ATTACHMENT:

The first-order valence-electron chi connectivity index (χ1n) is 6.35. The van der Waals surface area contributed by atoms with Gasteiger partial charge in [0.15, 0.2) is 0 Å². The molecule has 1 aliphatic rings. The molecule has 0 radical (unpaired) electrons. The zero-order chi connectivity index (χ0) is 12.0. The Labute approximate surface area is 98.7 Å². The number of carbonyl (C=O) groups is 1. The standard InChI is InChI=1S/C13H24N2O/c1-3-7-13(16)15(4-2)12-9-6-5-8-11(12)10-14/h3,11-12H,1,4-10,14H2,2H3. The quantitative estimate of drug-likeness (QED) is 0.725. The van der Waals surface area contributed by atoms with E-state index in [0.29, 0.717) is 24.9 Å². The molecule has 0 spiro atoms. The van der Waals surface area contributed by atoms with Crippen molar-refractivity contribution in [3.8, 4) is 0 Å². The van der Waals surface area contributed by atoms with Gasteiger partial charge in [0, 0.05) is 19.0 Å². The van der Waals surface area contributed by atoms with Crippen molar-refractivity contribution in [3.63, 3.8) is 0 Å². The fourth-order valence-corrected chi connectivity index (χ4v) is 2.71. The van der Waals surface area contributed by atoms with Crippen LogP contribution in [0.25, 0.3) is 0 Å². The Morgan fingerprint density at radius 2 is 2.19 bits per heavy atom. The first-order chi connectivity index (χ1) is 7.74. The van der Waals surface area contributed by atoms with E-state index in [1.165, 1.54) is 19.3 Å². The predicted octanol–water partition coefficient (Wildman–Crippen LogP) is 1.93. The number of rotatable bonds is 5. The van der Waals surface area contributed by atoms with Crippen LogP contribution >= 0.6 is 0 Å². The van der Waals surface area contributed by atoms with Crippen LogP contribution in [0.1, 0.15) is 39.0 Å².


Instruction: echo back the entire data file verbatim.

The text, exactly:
The first-order valence-electron chi connectivity index (χ1n) is 6.35. The van der Waals surface area contributed by atoms with Gasteiger partial charge in [0.15, 0.2) is 0 Å². The molecule has 1 aliphatic rings. The molecule has 0 radical (unpaired) electrons. The zero-order chi connectivity index (χ0) is 12.0. The Labute approximate surface area is 98.7 Å². The number of carbonyl (C=O) groups is 1. The standard InChI is InChI=1S/C13H24N2O/c1-3-7-13(16)15(4-2)12-9-6-5-8-11(12)10-14/h3,11-12H,1,4-10,14H2,2H3. The quantitative estimate of drug-likeness (QED) is 0.725. The van der Waals surface area contributed by atoms with E-state index in [0.29, 0.717) is 24.9 Å². The molecule has 0 spiro atoms. The van der Waals surface area contributed by atoms with Crippen molar-refractivity contribution in [3.8, 4) is 0 Å². The van der Waals surface area contributed by atoms with Gasteiger partial charge in [0, 0.05) is 19.0 Å². The van der Waals surface area contributed by atoms with Crippen molar-refractivity contribution in [3.63, 3.8) is 0 Å². The fourth-order valence-corrected chi connectivity index (χ4v) is 2.71. The van der Waals surface area contributed by atoms with Crippen LogP contribution in [0.25, 0.3) is 0 Å². The Morgan fingerprint density at radius 2 is 2.19 bits per heavy atom. The first-order chi connectivity index (χ1) is 7.74. The van der Waals surface area contributed by atoms with E-state index in [1.165, 1.54) is 19.3 Å². The predicted octanol–water partition coefficient (Wildman–Crippen LogP) is 1.93. The number of rotatable bonds is 5. The van der Waals surface area contributed by atoms with Crippen LogP contribution >= 0.6 is 0 Å². The van der Waals surface area contributed by atoms with Crippen LogP contribution in [0.1, 0.15) is 39.0 Å².